I’ve seen how fast something can spread across the internet.  It’s a very powerful tool.  I know the “haters” will keep laughing at me for doing this, saying I’m wasting my time and it won’t do a bit of good because they believe Josh has done the unthinkable and that Susan’s body is dumped somewhere close by.  So, according to them, I’m dumb and naive (and worse) for believing anything else. 

Well, guess what…as I said above, I have my reasons for believing what I believe and I’m not going to share them with anyone but the police.  So here’s a suggestion to all the “armchair detectives” and “amateur gumshoes” and all the rest who want to spend their day criticizing, defaming, and hurting others with their cruel words: why don’t you start using your energy to HELP find Susan instead of HURT? 

But I suppose I’m wasting my breath.  If you really cared, you’d be either joining our effort to post fliers in every state and city or spread the word online or else coming up with your own effort.  You see, unlike you, I believe and hope that Susan is still alive.  And even if she isn’t, I also believe that someone, somewhere, knows or has seen something that will help us find her.  So yes, I believe I am not wasting my time by doing everything I can do—especially online—to spread her name and picture to the far corners of the globe. 

I want my friend back.  More than anything else in the world.  If you want to find her, please help in a constructive way…not by tearing down and hurting others.

One last thing.  As to accusations of wanting fame and money from this?  Wow.  That is the most hurtful of all.  I would not take one penny from ANYONE in the media or anywhere else in this effort to find Susan.  And I know very well that I’m no model—I do not like being on camera and I hate the sound of my recorded voice.  Please believe me when I say that appearing on local and national TV are the last things I want to be doing with my time.  I would not do any of the media interviews if I didn’t believe it helps get her name and story out to the world.  And I can promise you that I have never, EVER contacted a single media outlet, asking them to come interview me.  They all call me…e-mail me…show up at my house unannounced. 

But I know you probably won’t believe that, either.  So go ahead with your time-wasting hatred that doesn’t do anyone one bit of good (especially yourselves).  As for me and my friends and the thousands of people that truly care about Susan, we’re going to spend all of our time and energy on helping any way we can to find our Susan and get her back to her family.

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Today in church the missionaries in our stake talked.  One of them is from Germany.   The other is new and has only been out of the MTC a couple of weeks, I believe.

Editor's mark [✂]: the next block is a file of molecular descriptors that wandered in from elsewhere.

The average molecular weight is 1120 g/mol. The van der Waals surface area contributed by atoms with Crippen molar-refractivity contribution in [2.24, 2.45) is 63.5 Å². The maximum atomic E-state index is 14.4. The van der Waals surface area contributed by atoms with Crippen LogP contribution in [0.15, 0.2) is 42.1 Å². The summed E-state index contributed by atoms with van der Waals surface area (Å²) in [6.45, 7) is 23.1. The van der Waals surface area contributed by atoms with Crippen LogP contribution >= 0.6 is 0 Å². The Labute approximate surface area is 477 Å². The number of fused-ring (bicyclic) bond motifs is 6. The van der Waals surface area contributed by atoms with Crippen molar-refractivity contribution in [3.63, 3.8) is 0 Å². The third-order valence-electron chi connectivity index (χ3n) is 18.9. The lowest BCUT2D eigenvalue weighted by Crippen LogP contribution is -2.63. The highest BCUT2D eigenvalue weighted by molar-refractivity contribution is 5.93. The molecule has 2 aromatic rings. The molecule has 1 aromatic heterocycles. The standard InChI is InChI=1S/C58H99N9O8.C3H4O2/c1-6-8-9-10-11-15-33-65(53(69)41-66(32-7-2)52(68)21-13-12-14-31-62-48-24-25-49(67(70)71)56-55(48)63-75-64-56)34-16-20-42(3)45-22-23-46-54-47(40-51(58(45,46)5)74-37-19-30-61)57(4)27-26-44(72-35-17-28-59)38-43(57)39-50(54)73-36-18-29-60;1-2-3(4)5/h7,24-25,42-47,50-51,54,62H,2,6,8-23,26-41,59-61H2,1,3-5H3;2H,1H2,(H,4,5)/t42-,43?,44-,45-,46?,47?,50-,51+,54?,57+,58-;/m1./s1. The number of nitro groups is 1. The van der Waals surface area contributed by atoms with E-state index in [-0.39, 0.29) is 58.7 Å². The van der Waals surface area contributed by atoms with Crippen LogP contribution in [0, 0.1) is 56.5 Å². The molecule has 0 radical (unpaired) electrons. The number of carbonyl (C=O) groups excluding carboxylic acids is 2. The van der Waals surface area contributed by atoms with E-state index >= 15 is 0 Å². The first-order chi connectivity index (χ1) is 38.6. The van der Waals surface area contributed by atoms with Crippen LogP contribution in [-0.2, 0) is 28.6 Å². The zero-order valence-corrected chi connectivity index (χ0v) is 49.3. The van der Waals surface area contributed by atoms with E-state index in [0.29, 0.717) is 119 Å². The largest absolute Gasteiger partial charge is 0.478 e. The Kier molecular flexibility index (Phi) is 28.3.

The German elder talked first and he gave a great talk.   He was so confident and spiritual and shared such a nice testimony.   Then he ended his talk by telling us about how, as a youth, he was hurt and confused and in a lot of pain (spiritually, I’m guessing).   One day he went into an Orthodox church and said "God, if you’re real, please take this pain from me" and within a few minutes the pain was gone.   That was the beginning of his faith in God.

He didn’t tell us how he found the LDS church, but he did say that before his mission call, he was his parents’ only support.   He worked hard at his job and was able to provide for himself and for them…keep them stocked with firewood against the cold winter, buy food for them, and pay their bills.   When he got his mission call it was hard for him to go, because he knew his parents couldn’t get along without him.   He didn’t know what to do and was so worried about them starving or freezing to death.

But he quit his job and went on his mission, on total faith that if he did his best to take care of the Lord’s people, the Lord would take care of his.  

Well, a few months into his mission, he got an e-mail from a friend of his in Germany telling him that his parents had been without electricity, etc. for three months.   He was so worried and almost overcome by this news, knowing that if things were so bad that they had no electricity, they were probably starving, also, and that winter was coming and they’d freeze.   He prayed and prayed, asking the Lord to help them, and it was really hard for him to continue his missionary work when he wanted to rush home and save them.   But he kept working hard and trusting in his faith.

Soon after that there was a mission conference and he was in an interview with the mission president.   He said the president was inspired to ask, "How’s your family doing?" and when he did, this elder couldn’t keep his worry and emotions inside and poured it all out to him.  

The mission president contacted some people and now the church members in Germany are taking care of his parents…they got together and raised enough money somehow to pay for things until this elder comes home.   He ended by bearing his testimony that when we obey, do what’s right, have faith, and trust in the Lord, that the Lord will bless us.   He said he knows now that the Lord has a purpose in what happened…that because of the circumstances with his parents, being in such trouble and having the church members help them, that now his parents are being prepared to accept the gospel.

I thought it was a really wonderful story and wanted to share.